People pressure on coastal bays

People pressure and Port Phillip Bay

by Mike Jacques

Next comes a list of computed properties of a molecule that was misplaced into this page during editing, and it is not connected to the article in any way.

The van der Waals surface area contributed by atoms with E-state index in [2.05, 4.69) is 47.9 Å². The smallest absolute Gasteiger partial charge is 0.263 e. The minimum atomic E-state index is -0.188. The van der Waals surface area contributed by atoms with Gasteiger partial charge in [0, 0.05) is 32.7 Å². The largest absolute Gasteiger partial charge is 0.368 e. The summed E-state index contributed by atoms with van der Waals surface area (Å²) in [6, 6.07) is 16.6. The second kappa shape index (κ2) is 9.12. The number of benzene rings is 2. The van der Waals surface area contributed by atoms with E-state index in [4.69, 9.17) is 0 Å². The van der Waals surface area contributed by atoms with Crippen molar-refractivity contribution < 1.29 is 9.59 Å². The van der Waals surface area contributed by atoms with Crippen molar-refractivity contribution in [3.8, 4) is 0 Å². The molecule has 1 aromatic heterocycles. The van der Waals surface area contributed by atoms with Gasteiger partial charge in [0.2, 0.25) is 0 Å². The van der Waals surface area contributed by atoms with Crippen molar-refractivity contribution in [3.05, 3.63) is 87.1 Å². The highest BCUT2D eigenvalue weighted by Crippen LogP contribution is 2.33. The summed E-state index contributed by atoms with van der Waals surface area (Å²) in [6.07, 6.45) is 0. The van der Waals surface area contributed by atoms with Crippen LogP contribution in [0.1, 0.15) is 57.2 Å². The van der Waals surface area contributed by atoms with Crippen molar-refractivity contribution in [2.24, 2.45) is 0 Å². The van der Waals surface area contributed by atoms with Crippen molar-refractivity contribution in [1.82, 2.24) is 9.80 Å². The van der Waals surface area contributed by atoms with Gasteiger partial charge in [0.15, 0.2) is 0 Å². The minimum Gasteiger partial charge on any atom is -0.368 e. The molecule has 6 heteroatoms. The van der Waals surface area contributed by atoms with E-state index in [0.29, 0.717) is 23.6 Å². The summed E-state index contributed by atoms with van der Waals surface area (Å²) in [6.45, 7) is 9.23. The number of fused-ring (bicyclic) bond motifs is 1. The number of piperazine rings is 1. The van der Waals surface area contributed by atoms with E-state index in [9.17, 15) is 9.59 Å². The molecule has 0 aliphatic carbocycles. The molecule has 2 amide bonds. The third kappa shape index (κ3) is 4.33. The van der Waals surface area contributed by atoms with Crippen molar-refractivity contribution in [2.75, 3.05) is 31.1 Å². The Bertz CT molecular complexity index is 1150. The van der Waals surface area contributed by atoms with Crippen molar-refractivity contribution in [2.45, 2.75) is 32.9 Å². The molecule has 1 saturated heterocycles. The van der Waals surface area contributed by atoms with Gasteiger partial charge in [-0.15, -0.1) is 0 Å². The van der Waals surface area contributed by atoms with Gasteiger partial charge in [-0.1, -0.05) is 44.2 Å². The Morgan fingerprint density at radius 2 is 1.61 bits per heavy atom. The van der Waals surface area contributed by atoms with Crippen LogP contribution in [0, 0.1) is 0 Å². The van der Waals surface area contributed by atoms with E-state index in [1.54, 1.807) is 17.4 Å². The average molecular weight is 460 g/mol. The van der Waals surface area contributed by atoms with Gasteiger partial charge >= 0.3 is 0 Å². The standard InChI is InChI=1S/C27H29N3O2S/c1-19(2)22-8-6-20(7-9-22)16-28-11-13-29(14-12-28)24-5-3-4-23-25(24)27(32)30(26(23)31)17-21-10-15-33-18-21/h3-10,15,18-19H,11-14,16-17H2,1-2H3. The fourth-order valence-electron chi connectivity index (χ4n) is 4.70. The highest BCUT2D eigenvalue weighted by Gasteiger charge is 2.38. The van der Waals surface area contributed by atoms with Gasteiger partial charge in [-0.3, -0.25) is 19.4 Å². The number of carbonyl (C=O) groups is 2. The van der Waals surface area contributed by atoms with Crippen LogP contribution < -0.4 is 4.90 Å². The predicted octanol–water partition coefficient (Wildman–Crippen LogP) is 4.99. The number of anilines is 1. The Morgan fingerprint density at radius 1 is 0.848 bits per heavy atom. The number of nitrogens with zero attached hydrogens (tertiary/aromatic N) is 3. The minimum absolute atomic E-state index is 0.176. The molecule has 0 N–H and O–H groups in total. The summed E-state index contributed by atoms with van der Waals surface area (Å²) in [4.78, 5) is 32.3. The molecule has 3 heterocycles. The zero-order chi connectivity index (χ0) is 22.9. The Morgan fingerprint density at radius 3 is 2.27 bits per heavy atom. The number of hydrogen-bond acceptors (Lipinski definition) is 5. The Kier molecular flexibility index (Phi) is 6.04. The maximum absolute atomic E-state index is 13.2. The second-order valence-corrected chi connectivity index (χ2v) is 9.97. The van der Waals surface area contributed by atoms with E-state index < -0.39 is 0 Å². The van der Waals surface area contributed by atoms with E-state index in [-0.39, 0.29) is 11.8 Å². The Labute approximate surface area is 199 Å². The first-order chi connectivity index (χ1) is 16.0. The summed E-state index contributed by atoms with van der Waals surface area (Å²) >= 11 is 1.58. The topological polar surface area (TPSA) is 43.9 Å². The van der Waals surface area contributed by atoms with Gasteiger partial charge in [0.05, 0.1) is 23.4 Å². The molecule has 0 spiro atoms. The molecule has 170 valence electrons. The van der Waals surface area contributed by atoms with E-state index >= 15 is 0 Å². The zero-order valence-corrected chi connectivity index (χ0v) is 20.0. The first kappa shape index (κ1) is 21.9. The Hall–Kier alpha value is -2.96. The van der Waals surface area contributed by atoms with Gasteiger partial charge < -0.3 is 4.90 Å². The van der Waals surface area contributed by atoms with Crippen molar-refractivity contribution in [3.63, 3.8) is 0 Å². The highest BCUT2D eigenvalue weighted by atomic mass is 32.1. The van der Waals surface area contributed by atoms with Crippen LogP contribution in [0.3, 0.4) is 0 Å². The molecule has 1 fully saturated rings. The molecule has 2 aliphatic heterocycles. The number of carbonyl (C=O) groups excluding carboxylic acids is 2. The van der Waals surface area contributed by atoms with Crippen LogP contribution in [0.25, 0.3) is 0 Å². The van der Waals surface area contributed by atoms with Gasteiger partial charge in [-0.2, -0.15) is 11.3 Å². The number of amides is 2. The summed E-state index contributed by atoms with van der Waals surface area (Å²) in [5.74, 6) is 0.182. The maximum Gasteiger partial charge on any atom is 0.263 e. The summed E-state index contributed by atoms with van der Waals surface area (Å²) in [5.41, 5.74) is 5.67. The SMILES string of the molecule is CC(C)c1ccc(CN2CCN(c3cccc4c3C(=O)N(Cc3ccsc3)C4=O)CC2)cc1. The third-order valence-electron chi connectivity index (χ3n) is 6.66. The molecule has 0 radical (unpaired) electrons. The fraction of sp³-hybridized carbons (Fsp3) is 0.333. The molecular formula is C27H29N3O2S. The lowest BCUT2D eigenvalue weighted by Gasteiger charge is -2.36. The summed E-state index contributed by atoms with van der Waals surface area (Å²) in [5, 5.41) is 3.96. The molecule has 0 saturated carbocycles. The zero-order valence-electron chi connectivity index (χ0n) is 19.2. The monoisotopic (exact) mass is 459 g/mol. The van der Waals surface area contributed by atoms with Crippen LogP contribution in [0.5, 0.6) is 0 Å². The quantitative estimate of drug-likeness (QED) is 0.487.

Port Phillip Bay is integral to the lifestyle of millions of Australians. Since European settlement we have been fighting a seesawing battle to deal with all the damage modernity has done to the “The Bay”. Prehistory The area around what is now Melbourne was until relatively recently a vast river plain, full of wetlands and lakes. The Yarra flowed down what is now the middle of the bay and formed a lake in the southern reaches near the sea. A big rocky outcrop (now called the Heads) separated the lake from the sea. After rain, the lake would spill over into the sea and gradually carved a river channel through the narrow rocky gorge. Several Aboriginal tribes were hunting across the river valley for perhaps 30,000 thousand years before the climate started to slowly change. Only 7,000 to 10,000 years ago the last Ice Age ended and sea levels gradually rose above the Heads. Sea water increasingly flooded the lake after heavy weather and kept on rising until the sea completely drowned the low-lying river valley. Pt Phillip Bay was created from this flooding. Port Phillip Bay is now one of the world’s larger enclosed waterways with a surface area of almost 2,000 square kilometres and a total volume of 26 cubic kilometres. The deepest portion is only 24 metres, and half the region is shallower than 8 m. Although it is shallow, most of the bay was navigable by the large sailing ships that arrived from Europe in the nineteenth century. Aboriginal people were soon driven from the land to make way for farms. Large areas of land were completely cleared and erosion of soil into the bay gradually increased. Before the 1850s gold rush, the population of the catchment had grown to only 75,000 but the mineral discoveries spurred on both industry and a booming population. All those new people started pouring untreated waste into the bay. The catchment draining into Port Phillip Bay is now receiving the run-off from a major urbanised area of almost 10,000 square kilometres occupied by a population of about 3.7 million people. One of the big challenges is that the enclosed shallow water mass is poorly flushed. The average exchange rate for Bay waters is once every 12 months. It flushes more frequently in the southern part closest to Bass Strait and less frequently in the north and in Corio Bay, where the pollution is often the heaviest. Like many other bays in Australia, the mid 1970s saw a peak in industrial pollution and also a renewed commitment to improve water quality. Sewerage and stormwater The major marine pollution issues are sediment loads in stormwater and the nutrient levels from stormwater and treatment plants entering the Bay. By the close of the 19th century, the waste and sewage pollution of the Yarra River were causing serious health issues. This led the Melbourne Metropolitan Board of Works to start on a major sewerage program at Werribee in 1893, with the first Melbourne homes being connected to a waste treatment plant in 1897. The technology didn’t always keep pace Page 25 with demand and by the 1970s the Bay was often described as ‘full of poo’. Then there was a major upgrading of sewage treatment. Nutrient levels have been reasonably stable since 1984, which is a commendable achievement in a rapidly growing city. More recently, in 2005, new technology was introduced at the Western Treatment Plant which cut nitrogen output into the bay by more than 500 tonnes a year. A new target calls for a 1000 tonne reduction per annum. While we can fairly readily pour money into treating what comes out of a single sewerage pipe, Melbourne’s thousands of kilometres of stormwater drain are a problem on a grander scale. Stormwater drains dump nutrients, litter, debris and silts into the Bay. A stormwater outfall will now often have more harmful nasties in it than a sewerage outfall, especially after summer storms. A sudden flushing of the drain network will wash oil off roads, collect runoff from illegal or broken sewerage connections and collect litter. This often leads to a toxic algal bloom at a nearby creek or beach that can cause beach closures. It’s also no fun to stroll along the beach dodging rafts of litter washed out of nearby creeks and stormwater outfalls. Building and maintaining sediment and litter traps, or trying to treat massive volumes of runoff after a storm, could end up being a huge expense for struggling councils and we are generally reluctant to pay for it in big rates hikes. Ironically, our big water bills have helped by making us collect water for the garden. This has been reducing flows of stormwater nutrients and sediments to the marine environment. Heavy metals Our industry is a lot cleaner than it once was, and most of our troubles with industrial pollution are about managing the legacy of past neglect. Unregulated outfalls of nasty chemicals in the last 150 years have contaminated sediments in the Bay and this has entered the marine food chain, especially in the northern part of the Bay, and at Geelong. In the 1980s, mercury, cadmium, lead, Dieldrin, DDT,DDD, and DDE were all found in the Bay. Apart from poisoning the humans who ate the fish, the fish themselves can also have problems with conditions such as fin-rot, neoplasms, lesions, diminished reproduction success and lens cataracts. Mercury concentrations in flathead declined after 1990, when new EPA regulations required industrial effluent to be flushed into the sewer rather than dumped straight into the stormwater drain. In the 1990s, mercury contamination in sand flathead in Port Phillip Bay still exceeded the National Health & Medical Research Council (NHMRC) limit1, but it began to fall. The 1996 CSIRO Port Phillip Bay Environmental Study found that a decline in mercury concentrations has been sustained. The northern end of the bay is still not in great shape. A long-winded government health advisory doesn’t quite say “don’t eat fish in the lower Yarra and Maribyrnong rivers”. I think they should stop mucking around and call the pamphlet “Fishing there!, are you mad?” The main problem in this area is the polychlorinated Page 26 biphenyls (PCBs) in the sediment. PCBs were used from the 1930s to the 1970s in industrial products. They have now been phased out, but they stay in the environment for a long time. They concentrate in fish tissue and are worse in some species like eels and bream. There have been problems with the fish population in other areas of the bay too. Studies in 1968-71 and 1996 showed a decline in mud ghost shrimp and sand flathead populations. Flathead were once considered to be the most abundant fish species in Port Phillip Bay, but their numbers are estimated to have fallen by 80% since the 1970s. Since the 1970s growth rates in surviving fish have also slowed, particularly in the first four years of life. Some people cite pollution effects as the cause of a drop in fish numbers, but in a bay so heavily fished, I suspect it would be hard to separate pollution impacts from overfishing impacts. Dredging If you have a heavy metal problem then you need to avoid stirring up the bottom and remobilising all those buried chemicals. However, more economic growth means bigger ships. We regularly need to deepen Pt Phillip’s shallow shipping channels. Maintenance dredging of the Yarra every 2-3 years, and dumping of sediments in the northern bay, has been ongoing since settlement and has been very active since the 1950s. In 2009, a new six square km Dredge Material Ground (DMG) was constructed to contain 4 million m3 of contaminated dredged sediments. Dumping of dredged sediments taken from the Port of Melbourne to the spoil grounds has resulted in elevated concentrations of cadmium, lead, zinc, and other metals at the dump. The proposal caused a public protest and the EPA monitoring program was expanded for the duration of this Channel Deepening Project at the DMG, and for two years following its completion (from 2008 to 2011). A CSIRO Study stated that spoil dumping shouldn’t result in contamination of surrounding areas, but contaminants have been elevated at times and locals voiced their suspicions that the spoil dumping was involved. It is likely that the local marine life doesn’t react well to these remobilised contaminants. The Environmental Study of Port Phillip Bay in 1968-71 found ghost shrimps to be the second most common bottom-dwelling species in sediments around the Bay, including near the present day DMG. The species was not reported there at all in 2006, but it was still common at the southeastern dredge material ground (offshore of Mt Martha) where the shrimps still get buried, but only by ‘clean’ dredge material from the southern bay. Fishing Pt Phillip has a long but declining history as a major commercial fishing ground. The effects of industrialisation have pushed usable fish stocks into the southern bay. More recently, this has been followed increasing pressure from competing recreational and environmental interests. Page 27 There have been grounds for concerns about past commercial fishing activity. When the Port Phillip Bay scallop dredge fishery commenced in 1963 there was no regular scientific monitoring of the Bay seabed, so we don’t know what the bottom was like before this heavy fishing pressure. Dredges raked over most of the bay in depths greater than 10 metres, causing booms and busts in scallop stocks until the fishery was closed in 1997. This closure decision was the first time a really large commercial fishery had been closed by a single political decision unrelated to stock sustainability. It was driven by the growing recreational and tourism use of the bay, especially dredging’s perceived impact on recreational fishing. Recreational fishermen were particularly alarmed by declining snapper catches. Scientists had also suggested that scallop dredging was reducing the ability of the seabed to process the massive nutrient in-flows from the city. Studies did show that dredging activity was removing 20-30% of bottom-dwelling life each pass, causing some small animal species to crash and others to boom in the vacated space. These numerous burrowing species can be very important in turning over the sediments to reprocess nutrients. While the impacts of dredging may well have been significant, not all animals were affected. The volcano-like mounds of ghost shrimp (up to 10cm high) were flattened by dredges but the shrimp themselves survived dredging and mounds were rapidly rebuilt. Now that dredging has ceased the bay may well recover some of its former ‘natural’ benthic diversity. This doesn’t mean table fish stocks will recover, because the growing pressure on fish stocks in recent decades hasn’t been from the commercial sector. There are 800,000 recreational fishers just in Victoria and most won’t acknowledge that their sector has more than a minor impact on fish stocks. Dr Mark Norman’s recent study confirmed that in Port Phillip Bay, boatbased recreational fishers can catch 2.7 million fish annually. This is almost as large as the commercial catch. Snapper has been the fishery most fought over, but here the recreational harvest arguably has a greater impact on snapper stocks. Commercial snapper harvests are slightly larger by weight, but recreational fishers will catch many more smaller fish. They caught three times more fish (22,000 fish recreationally versus 7,000 commercially in a four month survey). These figures are likely to be underestimated and don’t include night fishing, shore fishing, charter fishing and catch landed outside the survey areas. Recreational fishing pressures are also growing because of increased participation, more efficient gear, and increasing access to areas. According to a CSIRO study the bottom is being denuded of fish, except for stingarees that no-one is eating. “Increased fishing pressure is the most likely explanation for declines in several important commercial and recreational species.” Page 28 Impacts of introduced species To add to the Bay’s woes, we are importing many species that shouldn’t be there, especially on the hulls and in the ballast water of oceangoing ships. Over 3000 commercial ships visited the Port during 1998/99, moving to or from 200 different international and domestic ports. The Port of Melbourne is also highly modified and disturbed, which may makes it more susceptible to successful introductions of pest species. Apart from pollution, the area has been reclaimed and dredged. The delta of the Yarra River was once 90 km2 but this has since been halved. Much of the original aquatic fauna and flora of the area has probably been lost. In this sheltered and nutrient-rich ecological vacuum, pest species can flourish and get a head start. Over 100 species are known to have been introduced to Port Phillip Bay. The major exotic species are European shore crabs, Pacific sea stars, European clams, Asian date mussels, European fan worms, Japanese undaria seaweed, yellowfin gobys, northern sea squirt Ascidiella aspersa and many other small species. Many have become abundant and are contributing to profound changes to the ecology of the Bay. A few North Pacific Seastars (Asterias amurensis) were recorded in the Bay in the mid 1990s. Now they are common in the northern bay. This species virtually eliminated native molluscs when introduced to the Derwent River in the 1980s. These pests outcompete some native animals, including many that have key roles in the ecosystem, like perhaps mud ghost shrimps. They don’t explain every change that has occurred in the Bay. The decline of species like sand flathead was identified well before some of these major pest species were recorded in the Bay. Pests, like weeds on land, aren’t all the same and some do little harm. They can also fall prey to an adaptive predator. Two recently introduced species (European clam Corbula gibba and Pyromaia tuberculata) have become important in the diets of fish as other traditional food sources dry up. Pests generally don’t like competing with better adapted native animals in clean waterways. The news is often bad, but it isn’t hopeless. Summary Port Phillip is a central part of the Melbourne lifestyle and, particularly in the southern bay, it’s still a healthy and thriving aquatic playground. Having said that it still has some serious problems. A lot of good work has been done to reverse those impacts, but sometimes we don’t own up to an impact when it interferes with our ‘freedom’ to keep doing something unsustainable. Blaming one source or the other for the ‘major’ impacts on Port Phillip Bay ignores the way our impacts interact and the practicalities of modern life in a place where millions of people live. We can’t ever turn the clock back to that pre-settlement pristine drowned river valley. Closing the port, and that is what no dredging at all would eventually mean, isn’t a viable option. Substantially stopping fishing isn’t necessary, or likely to get popular support. Even the accidental litter from millions of people would be enough to mar our waterways. That doesn’t mean we can’t manage what we do now more intelligently, to the maximum extent of our available resources and technology.